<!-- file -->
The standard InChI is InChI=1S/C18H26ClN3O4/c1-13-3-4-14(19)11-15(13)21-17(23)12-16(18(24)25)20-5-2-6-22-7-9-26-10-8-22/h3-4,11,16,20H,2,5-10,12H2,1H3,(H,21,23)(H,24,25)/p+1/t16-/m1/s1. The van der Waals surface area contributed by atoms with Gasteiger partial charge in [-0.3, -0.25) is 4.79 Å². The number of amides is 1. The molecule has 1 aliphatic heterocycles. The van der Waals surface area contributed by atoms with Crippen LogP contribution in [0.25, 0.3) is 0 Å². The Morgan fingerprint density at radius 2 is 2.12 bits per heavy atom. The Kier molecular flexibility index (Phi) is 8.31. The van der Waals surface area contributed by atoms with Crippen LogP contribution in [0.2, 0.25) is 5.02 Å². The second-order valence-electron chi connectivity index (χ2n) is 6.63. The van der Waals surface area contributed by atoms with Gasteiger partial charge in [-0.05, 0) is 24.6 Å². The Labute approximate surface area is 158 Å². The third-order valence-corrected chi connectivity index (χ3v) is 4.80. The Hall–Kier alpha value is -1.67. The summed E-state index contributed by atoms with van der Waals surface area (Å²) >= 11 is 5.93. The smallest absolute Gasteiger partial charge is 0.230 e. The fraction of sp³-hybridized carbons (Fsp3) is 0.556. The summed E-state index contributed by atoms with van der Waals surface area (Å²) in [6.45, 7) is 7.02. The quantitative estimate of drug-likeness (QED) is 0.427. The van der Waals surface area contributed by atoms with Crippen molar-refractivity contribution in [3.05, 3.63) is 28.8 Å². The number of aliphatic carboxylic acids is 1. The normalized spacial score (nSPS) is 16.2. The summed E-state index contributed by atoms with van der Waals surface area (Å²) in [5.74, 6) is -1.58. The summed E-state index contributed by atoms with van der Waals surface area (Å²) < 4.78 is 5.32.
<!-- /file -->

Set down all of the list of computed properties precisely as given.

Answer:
The standard InChI is InChI=1S/C18H26ClN3O4/c1-13-3-4-14(19)11-15(13)21-17(23)12-16(18(24)25)20-5-2-6-22-7-9-26-10-8-22/h3-4,11,16,20H,2,5-10,12H2,1H3,(H,21,23)(H,24,25)/p+1/t16-/m1/s1. The van der Waals surface area contributed by atoms with Gasteiger partial charge in [-0.3, -0.25) is 4.79 Å². The number of amides is 1. The molecule has 1 aliphatic heterocycles. The van der Waals surface area contributed by atoms with Crippen LogP contribution in [0.25, 0.3) is 0 Å². The Morgan fingerprint density at radius 2 is 2.12 bits per heavy atom. The Kier molecular flexibility index (Phi) is 8.31. The van der Waals surface area contributed by atoms with Crippen LogP contribution in [0.2, 0.25) is 5.02 Å². The second-order valence-electron chi connectivity index (χ2n) is 6.63. The van der Waals surface area contributed by atoms with Gasteiger partial charge in [-0.05, 0) is 24.6 Å². The Labute approximate surface area is 158 Å². The third-order valence-corrected chi connectivity index (χ3v) is 4.80. The Hall–Kier alpha value is -1.67. The summed E-state index contributed by atoms with van der Waals surface area (Å²) >= 11 is 5.93. The smallest absolute Gasteiger partial charge is 0.230 e. The fraction of sp³-hybridized carbons (Fsp3) is 0.556. The summed E-state index contributed by atoms with van der Waals surface area (Å²) in [6.45, 7) is 7.02. The quantitative estimate of drug-likeness (QED) is 0.427. The van der Waals surface area contributed by atoms with Crippen molar-refractivity contribution in [3.05, 3.63) is 28.8 Å². The number of aliphatic carboxylic acids is 1. The normalized spacial score (nSPS) is 16.2. The summed E-state index contributed by atoms with van der Waals surface area (Å²) in [5.74, 6) is -1.58. The summed E-state index contributed by atoms with van der Waals surface area (Å²) < 4.78 is 5.32.